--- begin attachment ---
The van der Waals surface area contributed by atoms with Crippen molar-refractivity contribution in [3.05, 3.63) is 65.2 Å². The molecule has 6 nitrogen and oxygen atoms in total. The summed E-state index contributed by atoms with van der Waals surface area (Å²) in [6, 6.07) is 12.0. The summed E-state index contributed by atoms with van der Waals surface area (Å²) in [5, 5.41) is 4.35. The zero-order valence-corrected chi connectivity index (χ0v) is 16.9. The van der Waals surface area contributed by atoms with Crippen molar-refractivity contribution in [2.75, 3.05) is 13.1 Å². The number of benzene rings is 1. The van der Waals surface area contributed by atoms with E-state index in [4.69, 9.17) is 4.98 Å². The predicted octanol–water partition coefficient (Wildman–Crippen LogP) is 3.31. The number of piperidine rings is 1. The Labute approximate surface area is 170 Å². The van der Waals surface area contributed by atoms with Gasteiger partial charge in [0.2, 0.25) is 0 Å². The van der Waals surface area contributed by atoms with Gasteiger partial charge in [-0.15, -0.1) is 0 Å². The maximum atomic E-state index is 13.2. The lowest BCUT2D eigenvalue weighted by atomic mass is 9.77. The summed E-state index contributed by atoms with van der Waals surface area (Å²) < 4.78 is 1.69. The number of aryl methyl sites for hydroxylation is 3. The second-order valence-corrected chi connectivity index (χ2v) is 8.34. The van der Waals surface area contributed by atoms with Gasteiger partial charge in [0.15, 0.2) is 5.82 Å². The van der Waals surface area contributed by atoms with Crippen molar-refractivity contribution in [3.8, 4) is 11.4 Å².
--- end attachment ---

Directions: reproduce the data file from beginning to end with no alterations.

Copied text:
The van der Waals surface area contributed by atoms with Crippen molar-refractivity contribution in [3.05, 3.63) is 65.2 Å². The molecule has 6 nitrogen and oxygen atoms in total. The summed E-state index contributed by atoms with van der Waals surface area (Å²) in [6, 6.07) is 12.0. The summed E-state index contributed by atoms with van der Waals surface area (Å²) in [5, 5.41) is 4.35. The zero-order valence-corrected chi connectivity index (χ0v) is 16.9. The van der Waals surface area contributed by atoms with Crippen molar-refractivity contribution in [2.75, 3.05) is 13.1 Å². The number of benzene rings is 1. The van der Waals surface area contributed by atoms with E-state index in [4.69, 9.17) is 4.98 Å². The predicted octanol–water partition coefficient (Wildman–Crippen LogP) is 3.31. The number of piperidine rings is 1. The Labute approximate surface area is 170 Å². The van der Waals surface area contributed by atoms with Gasteiger partial charge in [0.2, 0.25) is 0 Å². The van der Waals surface area contributed by atoms with Gasteiger partial charge in [-0.15, -0.1) is 0 Å². The maximum atomic E-state index is 13.2. The lowest BCUT2D eigenvalue weighted by atomic mass is 9.77. The summed E-state index contributed by atoms with van der Waals surface area (Å²) < 4.78 is 1.69. The number of aryl methyl sites for hydroxylation is 3. The second-order valence-corrected chi connectivity index (χ2v) is 8.34. The van der Waals surface area contributed by atoms with Gasteiger partial charge in [0.15, 0.2) is 5.82 Å². The van der Waals surface area contributed by atoms with Crippen molar-refractivity contribution in [3.8, 4) is 11.4 Å².